School board to again vote for chairman

Will the third vote for chairman of the Board of Education be the charm? That will be the question answered early at tonight’s special board meeting at 7 p.m. at Cos Cob School.

The purpose of tonight’s meeting is to continue discussion about the $144-million 2014-15 school budget, which is scheduled to be voted on Dec. 19, but the first agenda item of the night will be the latest attempt to elect a slate of officers on the Board of Education. If the vote takes place, it will be the third vote and the fourth attempt to find a chairman for the board after former Chairman Leslie Moriarty didn’t run for a new term.

At the first vote, on Nov. 21, the board deadlocked in a tie, with the four Republicans voting for Republican Peter Sherr and the four Democrats voting for Democrat Adriana Ospina. After the second scheduled vote on Nov. 26 was deferred by the board, it was hoped that the vote on Dec. 5 would provide a resolution. However, it ultimately ended up leading to only two more tie votes, as lobbying to get a board Republican to vote for Ms. Ospina did not work and the deadlock remained.

The time for a resolution, though, could come tonight as the clock continues to tick. When the board did not elect a slate of officers at the Nov. 21 meeting, it began a 30-day countdown until the Board of Selectmen would have to get involved, a development that members of both boards have said they wish to avoid.

After the two votes did not reach a consensus last Thursday, the Democrats entered into a caucus, a highly unusual step at a Board of Education meeting, and the Republicans quickly followed suit. After close to 10 minutes, both sides returned and Mr. Sherr made a motion to delay the vote until tonight.

“I’ve been talking to a number of people on the board, and I know a number of people have been talking to me,” Mr. Sherr said. “I think we need to create a little bit more time and space for a few more conversations. My own view is that I think it’s best if [this] board resolves this and others do not resolve this for us. I would hope we could have that dialogue and find a path forward.”

Mr. Sherr noted that with tonight’s meeting and next week’s budget vote, there were “two more bites of the apple” that the Board of Education could take.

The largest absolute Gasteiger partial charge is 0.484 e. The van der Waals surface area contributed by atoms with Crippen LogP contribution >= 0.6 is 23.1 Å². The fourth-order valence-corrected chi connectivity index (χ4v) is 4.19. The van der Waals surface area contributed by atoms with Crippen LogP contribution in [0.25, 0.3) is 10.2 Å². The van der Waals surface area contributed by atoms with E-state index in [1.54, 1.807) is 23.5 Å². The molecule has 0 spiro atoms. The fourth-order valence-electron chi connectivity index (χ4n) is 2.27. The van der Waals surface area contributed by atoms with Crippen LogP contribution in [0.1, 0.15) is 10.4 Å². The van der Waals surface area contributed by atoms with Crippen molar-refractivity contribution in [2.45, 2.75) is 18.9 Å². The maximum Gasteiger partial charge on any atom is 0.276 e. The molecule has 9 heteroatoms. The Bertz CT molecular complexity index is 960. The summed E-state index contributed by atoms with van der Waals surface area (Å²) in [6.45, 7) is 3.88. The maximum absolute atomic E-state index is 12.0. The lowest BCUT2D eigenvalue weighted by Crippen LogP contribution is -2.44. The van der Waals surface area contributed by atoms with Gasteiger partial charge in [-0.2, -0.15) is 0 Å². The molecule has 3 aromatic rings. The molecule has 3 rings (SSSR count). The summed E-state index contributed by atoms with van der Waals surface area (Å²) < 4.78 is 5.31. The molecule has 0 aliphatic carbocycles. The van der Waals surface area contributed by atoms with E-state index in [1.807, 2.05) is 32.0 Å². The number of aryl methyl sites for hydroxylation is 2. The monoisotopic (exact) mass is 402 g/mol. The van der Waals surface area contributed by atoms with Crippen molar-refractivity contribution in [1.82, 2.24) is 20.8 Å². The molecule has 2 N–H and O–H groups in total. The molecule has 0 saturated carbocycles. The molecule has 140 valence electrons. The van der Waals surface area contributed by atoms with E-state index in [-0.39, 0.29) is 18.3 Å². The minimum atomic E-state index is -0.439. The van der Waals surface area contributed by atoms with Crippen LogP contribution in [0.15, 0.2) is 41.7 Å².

“Hopefully we can find a way to bring this to a resolution,” Mr. Sherr said.

The vote to delay the vote was unanimous.

Town Attorney Wayne Fox was on hand for last week’s vote in case he was needed, and several other high-ranking town officials, including First Selectman Peter Tesei and Selectman Drew Marzullo, were also in attendance. The lack of a resolution did cause frustration among those at the meeting, as the involvement of the Board of Selectmen is not seen as a popular option. Republicans have a two-to-one majority on that board, making a victory for a Republican candidate extremely likely. Mr. Marzullo, the board’s lone Democrat, said in a statement to the Post that he hoped the Board of Education would come together to support Ms. Ospina.

“Adriana is well qualified and well respected to lead the Board of Education during this very important transition period,” Mr. Marzullo said. “She is the overwhelming consensus choice and when you strip away ‘political interests,’ as petty as they mostly are, Adriana’s name on both sides always emerges in a positive light. Who will best serve as chair should be the only consideration when deciding on how to vote. Not some delay tactic orchestrated by a few behind the scenes individuals trying to block or exclude a certain member.”

This is the third year in a row that the vote for a Board of Education chairman has become a controversy. Two years ago Ms. Moriarty, a Democrat, was elected after decades of Republican control of the board when Mr. Sherr did not support then chairman Steven Anderson. At first Mr. Sherr abstained, creating a four-to-three vote for Ms. Moriarty that did not meet the definition of a majority of the board to allow her election. Ultimately, with the decision headed to the Board of Selectmen, Mr. Sherr switched his vote to Ms. Moriarty.

There have been multiple reports of behind-the-scenes negotiations leading into each of the votes, and it was unclear, as of Tuesday night, what impact that would have on tonight’s scheduled vote. The nominations of Mr. Sherr and Ms. Ospina from the original Nov. 21 election were carried over to last week’s vote and the floor was not opened to additional nominations. Several alternatives have been discussed, including either Mr. Sherr or Ms. Ospina withdrawing to allow the other to get consensus support or for a third candidate to come forward.

Barbara O’Neill, who was vice chairman under Ms. Moriarty for two years, is currently serving as the acting chairman. Ms. O’Neill, a Republican, had been viewed as the consensus choice for chairman going into the election of officers until Mr. Sherr stepped forward saying that his victory in last month’s election, where he was the top vote getter despite not having the Republican Town Committee’s endorsement, showed a mandate for change. Ms. O’Neill did not stand for election at the Nov. 21 election and has not indicated yet if she is still interested in serving as chairman if she were to be nominated.

Check on Friday for the latest in this ongoing issue. There will be full coverage of the budget meeting in the Dec. 19 edition in anticipation of that night’s budget vote at 7 p.m. at Greenwich High School.


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